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Parota / Enterolobium cyclocarpum

Local Names
Guanacaste, Tamboril, Orejó, Perota, Genicero, Jarina, Corotú, Orejero, Caro, Carocaro, Mexican Walnut, Guanacaste, Pitchwood, Elephant Ear, Tubroos.
Distribution & Tree
Mexico and southward through Central America to Venezuela, Trinidad, Guyana, and Brazil; often planted as an ornamental. It’s a climax species in subtropical, dry forest zones, often along dry hillsides or along streams, and is restricted to disturbed areas in wetter zones. The tree reaches heights of 18 to 30 m with a thick, short trunk up 180 cm or more in diameter. It’s notable for its large, spreading crown, widest when in open pasture. Older individuals develop small buttresses and produce large roots that run along the surface of the ground for 2-3 m. Indeed, it’s one of the largest trees of Central America.
Wood Appearance
Heartwood brown with various shadings, sometimes with a reddish tinge; sharply demarcated from the whitish sapwood. Grain is typically interlocked and texture coarse. It has a high luster. It’s been compared to walnut and Spanish cedar and is a worthy substitute.
Processing Properties
The wood is easy to work with hand and machine tools but fuzzy or chipped grain is common in planing as well as rough end-grain in shaping due to tension in the wood. It turns, nails and finishes smoothly (sealant is recommended). The wood seasons with little tendency to warp or check. It’s readily impregnable. Dust from machining is pungent and irritating to mucous membranes and may cause allergies.
Strength & Durability
A light to medium density wood, the heartwood is reported to have good resistance to attack by decay fungi; also resistant to dry-wood termite attack and Lyctus beetle. It is somewhat water resistant, lending itself to boat components.
Wood Uses
Corestock, pattern wood, paneling, interior trim, furniture components, boat building, boxes, slab, and decorative veneer.
Ecological & Social Importance
The common names across Mexico and Central America are likely corruptions of the Nahuatl word Cuaunacaztli, signifying “ear tree.” Immature pods are cooked as a vegetable. The seeds can be toasted and ground. The pods are highly palatable and nutritious, containing a sugary pulp readily consumed by livestock. The tree is often planted for shade for both livestock and agroforest crops, such as coffee and cacao. The trunk exudes a viscous liquid similar to gum arabic and is applied as a remedy for pulmonary infections. It’s been sought after in the US market for interior trim since at least the early 1970s.
Reference Species
Technical CharacteristicsConacasteEastern White PineYellow Poplar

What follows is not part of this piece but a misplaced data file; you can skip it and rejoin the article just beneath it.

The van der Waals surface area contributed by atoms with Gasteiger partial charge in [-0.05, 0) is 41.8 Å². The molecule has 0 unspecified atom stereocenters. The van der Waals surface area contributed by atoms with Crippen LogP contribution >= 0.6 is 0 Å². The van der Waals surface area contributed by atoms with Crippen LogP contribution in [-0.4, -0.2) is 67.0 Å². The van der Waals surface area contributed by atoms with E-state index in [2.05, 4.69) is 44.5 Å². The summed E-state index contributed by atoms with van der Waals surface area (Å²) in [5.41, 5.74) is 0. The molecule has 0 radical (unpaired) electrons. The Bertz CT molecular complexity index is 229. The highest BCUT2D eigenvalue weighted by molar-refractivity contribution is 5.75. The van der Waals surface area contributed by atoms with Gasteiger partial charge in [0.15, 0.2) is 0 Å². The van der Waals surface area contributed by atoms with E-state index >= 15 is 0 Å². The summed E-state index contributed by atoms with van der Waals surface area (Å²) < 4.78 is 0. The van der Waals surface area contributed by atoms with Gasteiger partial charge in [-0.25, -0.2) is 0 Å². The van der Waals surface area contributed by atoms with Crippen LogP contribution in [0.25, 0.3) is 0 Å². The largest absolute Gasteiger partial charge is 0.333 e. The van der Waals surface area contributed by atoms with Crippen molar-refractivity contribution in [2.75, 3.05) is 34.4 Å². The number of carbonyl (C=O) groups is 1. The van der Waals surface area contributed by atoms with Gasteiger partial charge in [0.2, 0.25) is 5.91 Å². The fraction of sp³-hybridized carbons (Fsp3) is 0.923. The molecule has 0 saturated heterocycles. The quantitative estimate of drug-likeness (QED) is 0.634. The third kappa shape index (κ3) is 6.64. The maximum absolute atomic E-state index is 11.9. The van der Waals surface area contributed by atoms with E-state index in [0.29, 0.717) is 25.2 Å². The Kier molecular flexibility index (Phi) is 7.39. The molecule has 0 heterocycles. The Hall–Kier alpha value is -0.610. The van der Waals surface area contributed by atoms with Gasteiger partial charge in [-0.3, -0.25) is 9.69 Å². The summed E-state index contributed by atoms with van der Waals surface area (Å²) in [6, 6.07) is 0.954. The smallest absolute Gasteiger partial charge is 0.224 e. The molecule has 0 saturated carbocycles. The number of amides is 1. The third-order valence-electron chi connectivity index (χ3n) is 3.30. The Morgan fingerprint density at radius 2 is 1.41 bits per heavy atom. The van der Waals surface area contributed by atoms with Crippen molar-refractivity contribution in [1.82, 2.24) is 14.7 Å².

Janka Hardnesskgf213172245
Bending Stiffness (Modulus of Elasticity)GPa8.58.610.9
Bending Strength (Modulus of Rupture)MPa59.659.369.7
Crushing StrengthMPa37.233.138.2
Shrinkage, Radial%2.2%2.1%4.6%
Shrinkage, Tangential%4.9%6.1%8.2%
Shrinkage, Volumetric%7.1%8.2%12.7%
T/R Ratio2.22.91.8
Values determined at 12% humidity - Provided for reference only







Values are for reference only and cannot be guaranteed. Wood is a natural material and physical and mechanical properties may vary depending on age, genetics, and other factors. We encourage customers to consult the references provided in the bibliography. For further explanations of wood’s key technical characteristics, an excellent resource is the Wood Database with articles on Density (average dried weight); Janka hardness; Elastic Modulus; Rupture Modulus; Crushing Strength; Radial, Tangential and Volumetric Shrinkage.

ReferencesView Source
Catálogo virtual de flora del Valle de Aburrá, Universidad EIA
Cordero, J. Boshier, D. "Arboles de Centroamerica: Un manual para extensionistas." Oxford/Catie. 2003
Enterolobium cyclocarpum. Vozzo, J.A. (ed) "Manual de Semillas de Arboles Tropicales." 2010.
Gérard, J. Guibal, D. et al. "Tropical Timber Atlas: Technological characteristics and uses." ITTO. Éditions Quæ, 2017.
Guanacaste. In Rio Dulce.
Guanacaste. The Wood Database.
Guanacaste. Wood Technology Transfer Fact Sheets. Forest Products Laboratory. USDA Forest Service.
Hout Database
Laboratorio de Ecología de Poblaciones y Comunidades Tropicales, UNAM
Nacaxtle. "Catálogo de Arboles." Red de Viveros de Biodiversidad (México).
Parota. "Fichas técnicas sobre características
tecnológicas y usos de maderas
comercializadas en México." Tomo II. CONAFOR.
Piñón de oreja. Laboratorio de Productos Forestales. Universidad Nacional de Colombia. 2018.
Silva Guzmán, José Antonio. 2008. Fichas técnicas sobre características y usos de maderas comercializadas en México. Tomo II. Comisión Nacional Forestal (CONAFOR). Guadalajara, Jalisco. México 8.
Standley, PC. Williams, LO. Gibson, DN. "Flora of Guatemala." Volume 24. Field Museum of Natural History. 1974.
Tamboril. ITTO Lesser Known Species.
Vignote Peña "Principales Maderas Tropicales Utilizadas en España."
World Agroforestry Centre database